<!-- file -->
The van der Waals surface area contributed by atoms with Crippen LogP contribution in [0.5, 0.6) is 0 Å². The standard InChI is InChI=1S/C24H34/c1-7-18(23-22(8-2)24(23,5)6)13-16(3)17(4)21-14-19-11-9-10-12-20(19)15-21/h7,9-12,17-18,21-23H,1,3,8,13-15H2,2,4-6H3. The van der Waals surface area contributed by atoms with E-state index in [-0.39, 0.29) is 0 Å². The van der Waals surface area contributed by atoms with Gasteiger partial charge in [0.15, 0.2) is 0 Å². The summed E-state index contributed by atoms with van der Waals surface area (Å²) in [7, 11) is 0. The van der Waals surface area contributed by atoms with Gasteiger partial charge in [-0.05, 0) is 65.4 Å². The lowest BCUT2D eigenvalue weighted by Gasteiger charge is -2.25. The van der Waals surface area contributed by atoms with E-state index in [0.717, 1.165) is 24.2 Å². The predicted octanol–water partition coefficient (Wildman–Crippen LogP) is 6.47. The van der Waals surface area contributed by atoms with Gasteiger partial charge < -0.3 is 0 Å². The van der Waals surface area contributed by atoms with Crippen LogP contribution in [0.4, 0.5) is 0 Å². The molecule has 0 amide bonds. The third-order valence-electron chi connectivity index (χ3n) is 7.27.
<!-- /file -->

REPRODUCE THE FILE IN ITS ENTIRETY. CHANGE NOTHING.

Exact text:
The van der Waals surface area contributed by atoms with Crippen LogP contribution in [0.5, 0.6) is 0 Å². The standard InChI is InChI=1S/C24H34/c1-7-18(23-22(8-2)24(23,5)6)13-16(3)17(4)21-14-19-11-9-10-12-20(19)15-21/h7,9-12,17-18,21-23H,1,3,8,13-15H2,2,4-6H3. The van der Waals surface area contributed by atoms with E-state index in [-0.39, 0.29) is 0 Å². The van der Waals surface area contributed by atoms with Gasteiger partial charge in [0.15, 0.2) is 0 Å². The summed E-state index contributed by atoms with van der Waals surface area (Å²) in [7, 11) is 0. The van der Waals surface area contributed by atoms with Gasteiger partial charge in [-0.05, 0) is 65.4 Å². The lowest BCUT2D eigenvalue weighted by Gasteiger charge is -2.25. The van der Waals surface area contributed by atoms with E-state index in [0.717, 1.165) is 24.2 Å². The predicted octanol–water partition coefficient (Wildman–Crippen LogP) is 6.47. The van der Waals surface area contributed by atoms with Gasteiger partial charge < -0.3 is 0 Å². The van der Waals surface area contributed by atoms with Crippen LogP contribution in [0.4, 0.5) is 0 Å². The molecule has 0 amide bonds. The third-order valence-electron chi connectivity index (χ3n) is 7.27.